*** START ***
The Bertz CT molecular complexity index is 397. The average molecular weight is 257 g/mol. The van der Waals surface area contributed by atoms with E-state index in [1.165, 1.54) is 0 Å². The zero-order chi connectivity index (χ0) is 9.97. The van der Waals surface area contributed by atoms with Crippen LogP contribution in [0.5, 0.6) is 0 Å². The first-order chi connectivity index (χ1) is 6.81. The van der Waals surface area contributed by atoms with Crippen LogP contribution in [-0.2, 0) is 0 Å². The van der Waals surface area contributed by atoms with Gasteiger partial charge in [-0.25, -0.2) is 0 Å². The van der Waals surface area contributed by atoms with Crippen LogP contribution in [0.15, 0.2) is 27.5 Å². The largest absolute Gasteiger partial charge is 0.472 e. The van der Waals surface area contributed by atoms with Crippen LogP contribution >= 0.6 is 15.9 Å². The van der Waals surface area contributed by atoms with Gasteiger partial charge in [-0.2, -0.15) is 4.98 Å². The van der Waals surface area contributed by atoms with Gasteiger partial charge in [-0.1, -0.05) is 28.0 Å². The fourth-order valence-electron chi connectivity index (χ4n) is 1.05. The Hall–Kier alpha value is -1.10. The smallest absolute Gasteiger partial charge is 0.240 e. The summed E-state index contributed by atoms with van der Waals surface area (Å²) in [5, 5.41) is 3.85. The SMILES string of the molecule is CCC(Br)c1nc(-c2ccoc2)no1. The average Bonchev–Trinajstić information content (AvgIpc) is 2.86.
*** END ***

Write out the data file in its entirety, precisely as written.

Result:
The Bertz CT molecular complexity index is 397. The average molecular weight is 257 g/mol. The van der Waals surface area contributed by atoms with E-state index in [1.165, 1.54) is 0 Å². The zero-order chi connectivity index (χ0) is 9.97. The van der Waals surface area contributed by atoms with Crippen LogP contribution in [0.5, 0.6) is 0 Å². The first-order chi connectivity index (χ1) is 6.81. The van der Waals surface area contributed by atoms with Crippen LogP contribution in [-0.2, 0) is 0 Å². The van der Waals surface area contributed by atoms with Gasteiger partial charge in [-0.25, -0.2) is 0 Å². The van der Waals surface area contributed by atoms with Crippen LogP contribution in [0.15, 0.2) is 27.5 Å². The largest absolute Gasteiger partial charge is 0.472 e. The van der Waals surface area contributed by atoms with Crippen LogP contribution >= 0.6 is 15.9 Å². The van der Waals surface area contributed by atoms with Gasteiger partial charge in [-0.2, -0.15) is 4.98 Å². The van der Waals surface area contributed by atoms with Gasteiger partial charge in [-0.1, -0.05) is 28.0 Å². The fourth-order valence-electron chi connectivity index (χ4n) is 1.05. The Hall–Kier alpha value is -1.10. The smallest absolute Gasteiger partial charge is 0.240 e. The summed E-state index contributed by atoms with van der Waals surface area (Å²) in [5, 5.41) is 3.85. The SMILES string of the molecule is CCC(Br)c1nc(-c2ccoc2)no1. The average Bonchev–Trinajstić information content (AvgIpc) is 2.86.